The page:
Paradox and Pragmatism in Religious Literature

It is believed there about 4200 religions in the world today. All claim to reveal the truth of reality, and in doing so prescribe righteous behavior. Consider the various means to practice one’s spirituality, e.g. mystic, clergy, monastic, sage, householder, healer, and the complexity of faith increases exponentially. Historians, philosophers, and theologians attempt to codify this wealth of spiritual wisdom but can easily confuse their audience. Historical accounts frequently omit facts and contradict, past and present sociocultural politics can influence what is deemed true, metaphor and allegory can be taken literally, and intuitive knowing does not always take over after reason reaches its point of diminishing return. For those not wedded to convention and logic, paradox in religious literature can serve to open the doors to aspects of reality not accurately recorded, easily described, or understood. And when coupled with one’s willingness to test the utility of religious concepts or precepts through life experience, can guide the seeker toward his or her spiritual goals. 

Spiritual Way of Love

Love yourself from within to relinquish

your individuality.

Or else you will seek love from others,

and remain attached to your self.

Love the world to renounce the world.

Or else you will reject the world,

holding disdain for that which

God has created and loves.

Meet hate, darkness, and evil with Love.

Or else you will strengthen their power,

because you will have

mimicked their ways.

Loving with awakened mind and 

without judgment is transformative. 

And turns the ones apart into the All,

conflict into Harmony,

and the bad into Good.

A Transpersonal Truth


has its place in existence.

But never belongs in the hands of the ego.

Watch ordinary mind fade away,

and lean into the spirit God wants you to be.

Intentions and choices altered,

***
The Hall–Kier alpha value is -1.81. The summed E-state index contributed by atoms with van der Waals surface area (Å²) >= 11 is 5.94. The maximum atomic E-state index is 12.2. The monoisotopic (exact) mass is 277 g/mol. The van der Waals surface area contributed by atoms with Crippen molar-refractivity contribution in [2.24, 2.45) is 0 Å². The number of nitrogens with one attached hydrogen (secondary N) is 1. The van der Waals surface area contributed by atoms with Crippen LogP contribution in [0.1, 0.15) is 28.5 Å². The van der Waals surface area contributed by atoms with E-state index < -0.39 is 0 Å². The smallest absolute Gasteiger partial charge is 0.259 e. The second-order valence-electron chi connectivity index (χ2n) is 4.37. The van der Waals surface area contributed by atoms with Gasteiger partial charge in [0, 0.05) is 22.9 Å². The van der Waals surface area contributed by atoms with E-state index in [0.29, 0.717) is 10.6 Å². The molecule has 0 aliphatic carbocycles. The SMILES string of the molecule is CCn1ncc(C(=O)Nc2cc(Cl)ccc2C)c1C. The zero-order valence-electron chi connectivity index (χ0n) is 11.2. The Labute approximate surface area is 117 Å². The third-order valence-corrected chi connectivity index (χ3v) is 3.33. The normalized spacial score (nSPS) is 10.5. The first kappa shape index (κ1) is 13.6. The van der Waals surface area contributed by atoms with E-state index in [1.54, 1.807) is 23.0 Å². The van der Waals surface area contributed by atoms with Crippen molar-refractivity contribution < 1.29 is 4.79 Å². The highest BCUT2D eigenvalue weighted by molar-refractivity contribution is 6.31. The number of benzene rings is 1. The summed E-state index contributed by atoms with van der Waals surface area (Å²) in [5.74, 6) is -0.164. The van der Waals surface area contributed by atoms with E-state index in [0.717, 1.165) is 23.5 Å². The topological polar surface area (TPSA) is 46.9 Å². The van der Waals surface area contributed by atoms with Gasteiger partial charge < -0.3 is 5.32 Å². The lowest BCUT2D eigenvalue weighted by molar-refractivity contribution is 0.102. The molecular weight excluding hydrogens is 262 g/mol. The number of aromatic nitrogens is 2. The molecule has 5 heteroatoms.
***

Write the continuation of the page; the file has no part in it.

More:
be transformed into someone else again.

Unlike before,

follow the force pulling you forward,

graciously relieved of a future that is personal.

No longer committed to a self,

any and all striving gives way to Being.

Pure perfection meets karma,

bringing God’s love and will into the world.

Mystic Pragmatism

The spiritual life requires mindfulness, and so all personal experience one deems important or unique needs examination. Regardless of its informational nature, e.g. ordinary, psychic, unitive, it must be examined according to general validity (i.e. what happened) and spiritual truth (i.e. congruency with one’s theology). And of course for the mystic, service to divinity. 

A strategy available to most practitioners is to jointly use meditation and contemplation to conduct this important analysis. First, one establishes the best (minimally transcendent) spiritual mind available to one, and then contemplates the experience. Contemplation is holding in transcendent awareness an element of one’s experience one considers most important. One way to do this is to continuously hold in mind an image from one’s experience. Another would be to ask one relevant question repeatedly. In both instances one allows the mind to address this information without focusing on, or choosing a particular response as an answer. Rather, one observes and experiences whatever arises, bringing one’s focus back to the image or question whenever the mind strays. It is only after completion of the meditation-contemplation that one reflects on the material. Then, if possible one decides what is important to use in one’s spiritual practice. Most preferred are insights that are inspirational and serve divinity. Others that might reveal one’s mistakes, if understood through mercy and love, are also of value.